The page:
I have been a freelancer for many years, with stints in television and radio. As a freelancer, I have often pondered what it would be like to team up with another writer on stories, but I have collaborated only once at the very beginning of my career.
We were all about to be let go from a television program that was closing shop, and I wanted to expand my work experience into print to flesh out my resume. A colleague and friend had previously worked in print and had contacts with editors, and generously offered to collaborate with me on a story so I could get a print byline. We divided up the reporting and wrote the article side by side.
I sometimes reflect back on that experience and wonder if I should try collaborating again to address the isolation of freelancing and share reporting and writing on bigger stories. But I haven’t been sure how to go about it and whether it is worth the trouble. I am particularly concerned about how to divide up the reporting and writing and whether it would work out fairly. Several other freelancers have told me they are also curious about collaborating.
In a new “How We Did It,” AHCJ members and freelance journalists Laura Beil, Fran Kritz and Tara Haelle discuss their experiences working with others on stories and offer tips for fellow independent journalists.
Laura is currently collaborating with a ProPublica staff reporter on an investigative story about a physician that will air as a Wondery podcast in 2023 and run as a shorter ProPublica article. Fran worked with another freelancer to write a story for the Jerusalem Post about an organization that provides disability services, and Tara teamed up with a freelancer and a staff writer at HuffPost for a story about domestic abuse in the military.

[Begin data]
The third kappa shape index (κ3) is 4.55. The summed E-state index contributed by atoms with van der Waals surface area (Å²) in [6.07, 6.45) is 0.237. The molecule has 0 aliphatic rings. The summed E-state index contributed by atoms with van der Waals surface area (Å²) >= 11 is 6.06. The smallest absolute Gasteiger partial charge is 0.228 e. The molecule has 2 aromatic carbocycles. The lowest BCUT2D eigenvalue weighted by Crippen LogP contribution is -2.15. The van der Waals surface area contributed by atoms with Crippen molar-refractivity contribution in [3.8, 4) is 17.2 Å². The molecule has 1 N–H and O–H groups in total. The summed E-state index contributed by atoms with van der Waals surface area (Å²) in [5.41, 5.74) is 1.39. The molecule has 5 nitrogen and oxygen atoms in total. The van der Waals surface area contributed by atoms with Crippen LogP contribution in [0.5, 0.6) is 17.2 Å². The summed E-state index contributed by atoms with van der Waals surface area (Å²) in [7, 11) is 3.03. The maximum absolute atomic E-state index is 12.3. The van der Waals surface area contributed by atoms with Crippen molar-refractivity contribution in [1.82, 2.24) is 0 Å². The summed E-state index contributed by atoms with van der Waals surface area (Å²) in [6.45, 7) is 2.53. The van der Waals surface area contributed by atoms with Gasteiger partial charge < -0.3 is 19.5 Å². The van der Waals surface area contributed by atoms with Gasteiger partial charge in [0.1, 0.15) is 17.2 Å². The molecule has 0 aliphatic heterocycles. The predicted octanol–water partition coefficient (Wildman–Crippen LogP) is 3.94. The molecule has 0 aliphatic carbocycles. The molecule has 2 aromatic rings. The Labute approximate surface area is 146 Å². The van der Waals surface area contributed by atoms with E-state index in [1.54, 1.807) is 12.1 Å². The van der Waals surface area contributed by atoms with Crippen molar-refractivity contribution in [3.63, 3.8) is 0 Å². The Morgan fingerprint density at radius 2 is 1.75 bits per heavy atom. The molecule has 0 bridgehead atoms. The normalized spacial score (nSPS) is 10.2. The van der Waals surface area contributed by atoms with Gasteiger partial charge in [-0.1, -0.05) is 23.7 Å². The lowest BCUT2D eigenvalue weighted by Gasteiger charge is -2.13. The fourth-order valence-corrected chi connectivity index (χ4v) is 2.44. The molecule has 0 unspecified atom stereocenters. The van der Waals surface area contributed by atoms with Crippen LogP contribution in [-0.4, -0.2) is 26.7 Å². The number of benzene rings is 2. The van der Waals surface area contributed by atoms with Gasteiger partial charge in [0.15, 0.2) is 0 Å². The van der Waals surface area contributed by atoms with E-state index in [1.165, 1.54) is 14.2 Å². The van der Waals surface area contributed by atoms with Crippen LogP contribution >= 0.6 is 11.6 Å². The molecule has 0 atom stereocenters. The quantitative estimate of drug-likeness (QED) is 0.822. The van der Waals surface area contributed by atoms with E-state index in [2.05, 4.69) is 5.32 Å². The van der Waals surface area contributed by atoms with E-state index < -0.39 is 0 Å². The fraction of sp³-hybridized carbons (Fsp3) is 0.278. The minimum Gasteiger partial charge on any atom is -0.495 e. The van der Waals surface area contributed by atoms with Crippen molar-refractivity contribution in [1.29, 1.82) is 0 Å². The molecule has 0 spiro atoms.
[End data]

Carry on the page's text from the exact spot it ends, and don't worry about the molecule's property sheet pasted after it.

They discuss how and why they decided to team up with other reporters, the pros and cons of collaboration, how to divide fees and whether the fee should be larger, who should write the pitch letter, how to divide up the reporting and writing and whether collaborators should have a written agreement amongst themselves.
For example, Tara said of such agreements, “I don’t know how formal it needs to be, but there needs to be a very clear and transparent discussion of division of labor. You are trusting that that person is going to interview the people who need to be interviewed on the deadlines that you both have, so you have to work with someone you trust. One of the things where it gets dicey is bylines, something as simple as whose byline comes first. Make sure that you have that discussion so there are no surprises later.”
Check out the full Q&A in the Pitching, Reporting & Writing section of AHCJ’s Freelance Center. Please don’t hesitate to email me with ideas for future Q&As.